1488 – Ulrich von Hutten, German knight, scholar, poet, and satirist who became a follower of Martin Luther and a Protestant reformer.
1755 – Maria Johanna von Aachen (born Maria Johanna Katharina Erika Elisabeth von Amboten), German Westphalian writer and poet who published under pseudonyms.
1816 – Charlotte Brontë, English novelist who wrote under the pseudonym Currer Bell; her Gothic romance Jane Eyre is one of the most popular novels of all time and revolutionized fiction by focusing on the protagonist’s moral and spiritual development through an intimate first-person narrative, while also incorporating psychological intensity and social criticism and addressing issues of feminism, sexuality, class, and religion. Brontë has been called the “first historian of the private consciousness,” and the literary ancestor of writers like Proust and Joyce, and was also an artist who illustrated an edition of Jane Eyre; she was the oldest of three sisters who all wrote some of the key works of English literature.
1828 – Hippolyte Adolphe Taine, influential French writer, critic, historian, art historian, and philosopher who was the chief theoretical influence of French naturalism and the originator of the literary historicism movement; he is also remembered for his attempts to provide a scientific account of literature.
1829 – Anna Feodorovna Tiutcheva, German-born Russian courtier, slavophile, and memoirist who was the maid of honor and confidante of Empress Maria Alexandrovna (Marie of Hesse). Historians regard her memoirs depicting Russian life in the second half of the 19th century as a valuable historic source of the life of Russian aristocracy in her time.
1835 – Nandshankar Tuljashankar Mehta, Indian Gujarati-language author and social reformer who is best known for Karan Ghelo, the first original novel in Gujarati.
1838 – John Muir, influential Scottish-born U.S. naturalist, author, essayist, autobiographer, philosopher, engineer, inventor, geologist, botanist, mountaineer, explorer, glaciologist, ecologist, and activist who co-founded the Sierra Club. He was also known as “John of the Mountains” and “Father of the National Parks.”
1840 – Cora L.V. Scott, U.S. author and lecturer who was one of the best-known mediums of the Spiritualism movement of the last half of the 19th century; she did not take credit for authorship of her books, attributing them instead to the spirits who guided her.
1865 – Thomas Thackeray Swinburne, U.S. poet who has been called the “Poet Laureate of Rochester, New York.”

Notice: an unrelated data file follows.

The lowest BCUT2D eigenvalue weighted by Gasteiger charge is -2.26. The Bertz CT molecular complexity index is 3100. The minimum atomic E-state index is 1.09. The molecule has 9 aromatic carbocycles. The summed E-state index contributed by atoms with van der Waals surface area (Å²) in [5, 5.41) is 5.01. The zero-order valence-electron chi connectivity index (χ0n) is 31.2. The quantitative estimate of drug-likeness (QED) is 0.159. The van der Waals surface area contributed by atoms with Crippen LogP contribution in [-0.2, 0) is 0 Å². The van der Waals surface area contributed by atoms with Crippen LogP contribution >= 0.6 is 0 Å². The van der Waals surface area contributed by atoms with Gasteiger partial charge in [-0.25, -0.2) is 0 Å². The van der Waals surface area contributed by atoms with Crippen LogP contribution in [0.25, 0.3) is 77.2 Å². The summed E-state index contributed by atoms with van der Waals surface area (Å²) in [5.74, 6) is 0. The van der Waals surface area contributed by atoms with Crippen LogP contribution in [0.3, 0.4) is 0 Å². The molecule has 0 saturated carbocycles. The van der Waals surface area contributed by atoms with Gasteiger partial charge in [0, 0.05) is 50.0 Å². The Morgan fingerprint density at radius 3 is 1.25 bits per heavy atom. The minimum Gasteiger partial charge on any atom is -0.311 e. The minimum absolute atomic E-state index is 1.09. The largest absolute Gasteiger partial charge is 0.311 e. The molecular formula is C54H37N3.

1885 – Mitsuko Shiga (四賀光子), Japanese tanka poet, anthologist, and magazine editor; she used the pen name Mitsu Ōta.
1910 – Pi Cheon-deuk, Korean essayist, poet, professor, and English literature scholar who wrote under the pen name Geuma.
1920 – T.R. Subba Rao (full name Taluku Ramaswami Subba Rao, and sometimes known as TaRaSu), Indian novelist and scholar in Kannada language; he is considered as a harbinger of the Navya movement of Kannada literature.
1922 – Meira Delmar (pseudonym for Olga Isabel Chams Eljach), Colombian poet of Lebanese descent; she is considered one of the leading Colombian poets of the 20th century.
1922 – Alistair MacLean, bestselling Scottish novelist who wrote thrillers and adventure stories, sometimes under the pen name Ian Stewart.
1923 – John Mortimer (Sir John Clifford Mortimer), English barrister, dramatist, poet, screenwriter, and novelist.
1924 – P. Bhaskaran (full name Pulloottupadathu Bhaskaran), prolific award-winning Indian Malayalam poet, screenwriter, author, journalist, actor, songwriter, lyricist, and film director; he was known for the simple use of language in his poetry and lyrics.
1930 – Hilda Hilst, Brazilian writer, poet, novelist and playwright who is one of the most important Portuguese-language authors of the twentieth century; her work touches on the themes of mysticism, insanity, the body, eroticism, and female sexual liberation, and draws on the influence of writers James Joyce and Samuel Beckett, incorporating such elements of their styles as stream of consciousness and fractured reality.
1932 – Elaine Iva May (née Elaine Berlin), award-winning U.S. comedian, screenwriter, playwright director, and actress who wrote Heaven Can Wait and adapted the script for The Birdcage, among others.
1939 – Helene Prejean, U.S. Roman Catholic nun and activist against the death penalty; she wrote the book Dead Man Walking based on her work as a spiritual adviser to death-row inmates in Louisiana; it was the basis for an a Oscar-winning film.
1942 – Mohammad Mokhtari, Iranian writer, poet, translator, and activist who was part of the Iranian Writers Association, a group that was banned in Iran due to its objections to censorship and encouragement of freedom of expression; his political activities led to his murder in 1998.
1943 – Thomas McMahon, U.S. scientist, professor of applied mechanics and biology, science writer, and novelist.
1943 – Kole Omotoso (born Bankole Ajibabi Omotoso), Nigerian playwright and novelist.
1946 – Patrick Rambaud, award-winning French author of satirical novels and magazine founder.
1947 – Barbara Park, bestselling U.S. author of children’s books, most widely known for her popular Junie B. Jones series.
1958 – Hélène Dorion, prolific, award-winning Canadian poet, novelist, essayist, memoirist, writer, and editor.
1960 – Jeannette Walls, U.S. author, journalist, gossip columnist, and memoirist who is best known for her book, The Glass Castle, a memoir of her chaotic childhood.
1971 – Selina Tusitala Marsh, New Zealand writer, poet, and academic who was the New Zealand Poet Laureate.